Regional experts reacting to the recent, dire report from the United Nations Intergovernmental Panel on Climate Change (IPCC) say the Middle East is more than up to the job of responding to its red alert for humanity.
The report confirmed that human influence has indisputably warmed the climate system, raising global surface temperature.
It also confirmed that there is no going back from some changes already affecting the climate system. With contributions from 750 authors, citing more than 14,000 studies, and over 78,000 comments from governments and climate-change experts, the report says the level of future emissions will determine the level of future temperature rise and the severity of future climate change, associated impacts and risks.
“We only need to look at the images of wildfires blazing across western America, Siberia, Greece and Turkey, while floods deluge China and western Europe in recent months, to realize what a critical moment we have arrived at,” says Dr Nawal Al-Hosany, permanent representative of the UAE to the International Renewable Energy Agency (IRENA). “This is our world as we have designed it. Now it’s time to redesign it with a cleaner, greener mindset.”
The report says carbon dioxide concentrations have rapidly increased in the earth’s atmosphere, with those from human activities responsible for approximately 1.1 degrees Celsius of warming since 1900. Over the next 20 years, global temperature is expected to reach or exceed 1.5C of warming.
“Unless there are rapid, sustained and large-scale reductions of climate change-causing greenhouse gas emissions, including carbon dioxide, methane and other gases, the goal of limiting global warming to 1.5C compared to pre-industrial levels, as enshrined in the Paris Agreement, is said to be beyond reach,” says the report. “This assessment of the latest science is a severe warning regarding the well-being of human society and all life on Earth. It is testimony to the fact that efforts to reduce greenhouse gas emissions over the past decades have been wholly insufficient.”
For Dr Taoufik Ksiksi, a professor at the United Arab Emirates University’s biology department, echoed the call for urgent government and corporate action.
“Now we need to act, as it may be too late for some regions,” he says. “In the Middle East, we can act now for two reasons: resources and strong belief in the immediate threat of climate change to our daily lives.”
The Middle East has made tremendous strides in recent years to diversify its energy mix by increasing investments into renewable energy solutions. For Al-Hosany, it is critical that the region becomes a global advocate and leader of clean solutions, like solar and green hydrogen, as two examples of forging a future that runs on clean energy.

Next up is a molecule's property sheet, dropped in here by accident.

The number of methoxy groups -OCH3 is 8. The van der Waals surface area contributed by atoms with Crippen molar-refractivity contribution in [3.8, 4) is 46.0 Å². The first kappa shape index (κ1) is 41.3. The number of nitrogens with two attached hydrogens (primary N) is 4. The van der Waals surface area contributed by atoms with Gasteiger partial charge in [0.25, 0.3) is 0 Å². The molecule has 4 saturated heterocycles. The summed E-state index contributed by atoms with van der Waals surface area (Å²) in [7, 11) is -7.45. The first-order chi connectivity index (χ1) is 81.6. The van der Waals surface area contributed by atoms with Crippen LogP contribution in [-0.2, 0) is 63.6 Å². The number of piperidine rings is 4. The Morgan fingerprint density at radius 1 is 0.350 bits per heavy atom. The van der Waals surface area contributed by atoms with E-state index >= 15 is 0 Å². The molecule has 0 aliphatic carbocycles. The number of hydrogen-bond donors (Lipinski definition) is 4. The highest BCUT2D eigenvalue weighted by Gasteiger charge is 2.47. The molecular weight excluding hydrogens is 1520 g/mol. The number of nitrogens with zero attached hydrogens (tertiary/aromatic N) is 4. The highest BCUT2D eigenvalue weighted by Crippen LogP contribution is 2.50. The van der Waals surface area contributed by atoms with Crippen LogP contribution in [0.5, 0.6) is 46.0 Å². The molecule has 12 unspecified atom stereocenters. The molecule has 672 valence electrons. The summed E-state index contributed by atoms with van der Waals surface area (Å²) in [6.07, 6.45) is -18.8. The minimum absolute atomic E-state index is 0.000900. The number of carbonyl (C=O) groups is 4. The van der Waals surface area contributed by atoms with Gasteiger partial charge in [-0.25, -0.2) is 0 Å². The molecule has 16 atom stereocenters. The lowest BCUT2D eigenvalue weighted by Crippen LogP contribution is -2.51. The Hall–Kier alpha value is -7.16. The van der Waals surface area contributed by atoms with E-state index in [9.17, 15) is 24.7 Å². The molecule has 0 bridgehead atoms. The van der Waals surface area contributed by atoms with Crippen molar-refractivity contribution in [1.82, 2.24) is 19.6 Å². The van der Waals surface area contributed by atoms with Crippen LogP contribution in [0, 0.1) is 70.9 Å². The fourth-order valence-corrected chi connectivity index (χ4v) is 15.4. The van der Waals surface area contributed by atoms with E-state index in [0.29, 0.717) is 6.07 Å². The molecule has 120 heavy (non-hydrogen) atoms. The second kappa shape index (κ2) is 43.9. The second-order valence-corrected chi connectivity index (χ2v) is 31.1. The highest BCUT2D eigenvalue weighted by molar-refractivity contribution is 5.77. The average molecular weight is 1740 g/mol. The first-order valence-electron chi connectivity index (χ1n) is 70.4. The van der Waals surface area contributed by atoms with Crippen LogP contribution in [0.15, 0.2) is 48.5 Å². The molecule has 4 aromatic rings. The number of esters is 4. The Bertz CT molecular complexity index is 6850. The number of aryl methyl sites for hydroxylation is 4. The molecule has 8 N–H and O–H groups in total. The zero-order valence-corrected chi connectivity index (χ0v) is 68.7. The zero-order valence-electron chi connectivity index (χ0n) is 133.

To this end, the UAE recently inaugurated the Middle East and North Africa’s first industrial-scale green hydrogen plant in Dubai. “Importantly, this collaboration between the Dubai Electricity and Water Authority and Siemens, shows how the Emirates is working with the international community and global players to develop cutting-edge solutions to our future energy needs,” she explains.
The green hydrogen plant is the latest in a long line of renewable energy firsts and world records recently achieved by the UAE. The country is also home to the world’s largest single-site solar park in Noor Abu Dhabi. The Abu Dhabi Power Corporation (ADPower) also secured the world’s lowest tariff for a solar power plant, with the 2-gigawatt solar photovoltaic (PV) project in Al Dhafra receiving a bid of 1.35 US cents per kilowatt hour (kWh).
“The UAE’s 2050 Energy Strategy, which calls for 50 percent clean energy in the total energy mix by 2050, has laid down a roadmap of how to achieve our energy targets,” Al-Hosany adds.
The biggest challenge the region is facing? Just like the rest of the world, it’s that we are all running out of time.
“That’s the question that drives everyone involved in the UAE’s energy sector, every day,” she says. “All of this is underway in the UAE right now, and we are constantly looking for ways to accelerate our efforts to become a global leader in renewable energy solutions.”
Ksiksi echoes her thoughts, explaining that more research, resources and immediate action plans to mitigate and control climate change are crucial.
“At all three levels, we need to act now,” he says. “Climate analysis is a starting point, especially local climate assessments. But regional as well as global efforts are the secret of any chance of success on this front.”
He believes that the UAE can take the lead on this vital topic of climate change mitigation and control.
“Concerted efforts are urgently required, and now,” he adds. “The advantage within the UAE’s grasp is its universally good relations across the global stage.”
For Al-Hosany, the report’s biggest takeaway is that immediate action can mitigate the worst effects of climate change. And that means a drastic cut in greenhouse gas emissions, reaching global net zero carbon emissions by 2050, and investing in developing more renewable energy solutions.
“What’s more, we know what we need to do to get there,” she says. “If anything, the IPCC report reinforces my conviction that we must urgently diversify the global energy mix and invest in renewable energy solutions.”
The world should take note of what the UAE has accomplished so far in committing wholeheartedly to a future powered by clean energy under the slogan, “Impossible is nothing.”
“If an emerging economy rooted deep in the desert can harness the sun, the water and the wind to produce all the energy that we will ever need,” she says, “everyone can do it.”